Where are our online celebrities????

Liam Walsh writes: Celebrities play a key role in acquiring audiences.

While most of them are dreadful they do pull audiences.

On the visually deficient media, commonly known as  radio, broadcasters can testify it is their DJ’s that pull audiences.

The same applies to television, and to some extent in magazines and newspapers (albeit to a lesser extent).

Fairfax are promoting some bloggers and News Limited have some photos of writers but how many pull an audience?

One of the few that actually has identifiable celebrities is BusinessSpectator.com.au with the ABC star Alan Kohler and Steve B (not ABC). I dont have the stats but all reports are that this site is only a year old and it’s reach is in the hundreds of thousands in only one year! That is amazing growth from zero.

Where are the celebrities online?

My colleague on this little blog, Ben,  is avalable for video opportunities and his fees quite reasonable.

Ben Shepherd writes: One thing that I was taken back by when I went to the US was the rise of the Internet Famous celebrity. Over there they have net celebrities by the suitcase.

Kevin Rose, Julia Allison, Gary V, Calcanis, Arrington, Sarah Lacy … and even Scoble (sigh) are intense self promoters that are always out there online flogging their wares.

Some I think have greater aspirations of mainstream media acceptance (Vaynerchuk, Lacy, Scoble) and some have mogul aspirations (Arrington and Calcanis) … and some are just popular with the web nerds (Rose).

Australia lacks these Internet Celebs … but it also lacks web content providers who have any sort of profile. Liam talks about Kohler and the Business Spectators – who are really the only example of online journalists who have a real following based on their by-line. This is also starting to happen across the Crikey/Private Network as well – with Eric Beecher building traffic and businesses based on strength of content. As a result they are making big inroads on Fairfax’s AB audience (if you buy Private Media and The Australian you are getting a real chunk of real ABs now, and you don’t even need to go near Fairfax …)

Do AU internet based journo’s have much pull with their audience? I’d argue not really. I’ve never heard a large  publisher even mention the name of one of their writers as a way of showing their connection to an audience. Most of Fairfax’s great writers are buried under a plethora of feeds from AAP and the like … News Limited will push their writers on a site such as The Australian, but news.com.au not so much.

Personally, eventually there will be a need for publishers to differentiate … and strength of content and the trust that generates with the users seems like a good place to start. Who’s going to get the ball rolling?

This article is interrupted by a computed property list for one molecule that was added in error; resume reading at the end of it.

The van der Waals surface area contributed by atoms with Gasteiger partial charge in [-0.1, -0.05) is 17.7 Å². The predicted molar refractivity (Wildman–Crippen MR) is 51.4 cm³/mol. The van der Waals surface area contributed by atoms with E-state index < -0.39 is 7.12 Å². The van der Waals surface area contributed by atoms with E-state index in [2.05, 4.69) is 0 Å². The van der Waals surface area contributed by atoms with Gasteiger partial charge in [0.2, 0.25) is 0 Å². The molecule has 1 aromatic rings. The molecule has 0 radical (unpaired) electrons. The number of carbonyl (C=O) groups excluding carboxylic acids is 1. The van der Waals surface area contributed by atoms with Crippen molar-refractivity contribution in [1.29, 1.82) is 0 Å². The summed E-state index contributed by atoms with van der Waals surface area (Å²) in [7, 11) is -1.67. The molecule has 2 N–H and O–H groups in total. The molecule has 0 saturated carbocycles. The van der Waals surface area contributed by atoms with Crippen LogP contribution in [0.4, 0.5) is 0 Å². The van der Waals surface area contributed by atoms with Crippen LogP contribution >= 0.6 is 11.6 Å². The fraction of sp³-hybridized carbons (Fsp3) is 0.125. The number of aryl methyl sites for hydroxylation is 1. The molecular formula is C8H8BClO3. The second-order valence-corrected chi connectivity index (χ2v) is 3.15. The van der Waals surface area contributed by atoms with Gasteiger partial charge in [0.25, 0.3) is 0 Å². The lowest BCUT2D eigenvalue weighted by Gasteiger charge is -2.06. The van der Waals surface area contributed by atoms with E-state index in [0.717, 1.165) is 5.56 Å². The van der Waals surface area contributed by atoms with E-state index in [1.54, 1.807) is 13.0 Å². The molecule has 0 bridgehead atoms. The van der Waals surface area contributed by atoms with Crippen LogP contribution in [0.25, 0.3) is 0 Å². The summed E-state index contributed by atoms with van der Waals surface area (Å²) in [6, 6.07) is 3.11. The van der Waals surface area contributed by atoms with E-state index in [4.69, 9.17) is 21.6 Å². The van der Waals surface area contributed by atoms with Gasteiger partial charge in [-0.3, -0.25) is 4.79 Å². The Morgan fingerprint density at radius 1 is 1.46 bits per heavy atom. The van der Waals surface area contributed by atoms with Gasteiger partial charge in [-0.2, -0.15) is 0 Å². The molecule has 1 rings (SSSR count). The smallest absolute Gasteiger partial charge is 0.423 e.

5 responses to “Where are our online celebrities????

  1. Denise Shrivell

    Ben – I am going to start the ball rolling!

    Working with an online editor at the moment for a magazine site that is about to be relaunched.
    Our focus will be very much on making her the ‘face’ of the site/brand and a ‘thought leader’ in the market category – as well as a strongly integrated off/online platform for readers and advertisers.

    Interesting topic and confirms we are on the right track with this project!

  2. I completely agree, and think that with media fragmentation trust will move from media brands to individual voices. It just depends who provides the most value for the audience.

    I’ll also add that I think Eric Beecher’s approach is fantastic and a big one to watch. He is building up a powerful network of valuable content and audience, and can repeat the recipe with minimal overheads and, (unlike other established media companies), risk of cannibalising existing revenue streams.

    This is a shameless plug and incredibly niche, but Trish Power (author of numerous superannuation and investment guides such as Superannuation for Dummies) and I have just soft-launched http://www.superguide.com.au – a simple, independent superannuation guide.

    Of course she is not a ‘celebrity’ but it’s a similar approach because she is a trusted authority within the super world.

  3. Ben & Liam. I agree and would say a major reason that we’re not seeing online personalities in Australia is that the major online publishers are still looked apon as another platform for their traditional press, magazine and TV content.

    It is simply more ‘efficient’ to build cross platform properties rather than build online equity only.

  4. Fully agree with Tony,

    But couldn’t it simply be a case of size of market. If you segment it down to celebrities per category, the numbers are just to small to be truly sensational?

    If you talk business spectator it would be interesting to see what their cost per unique has been over the past 12 months. amount of uniques averaged out over the past 12 months divided by the dollar amount spent on advertising it. Although I agree the concept is probably one of the best executed setups I have seen, I assume it didn’t all happen virally…

  5. Dancing Matt profits from YouTube jig


    you got to hand it to a guy that can turn a bad dance into a career

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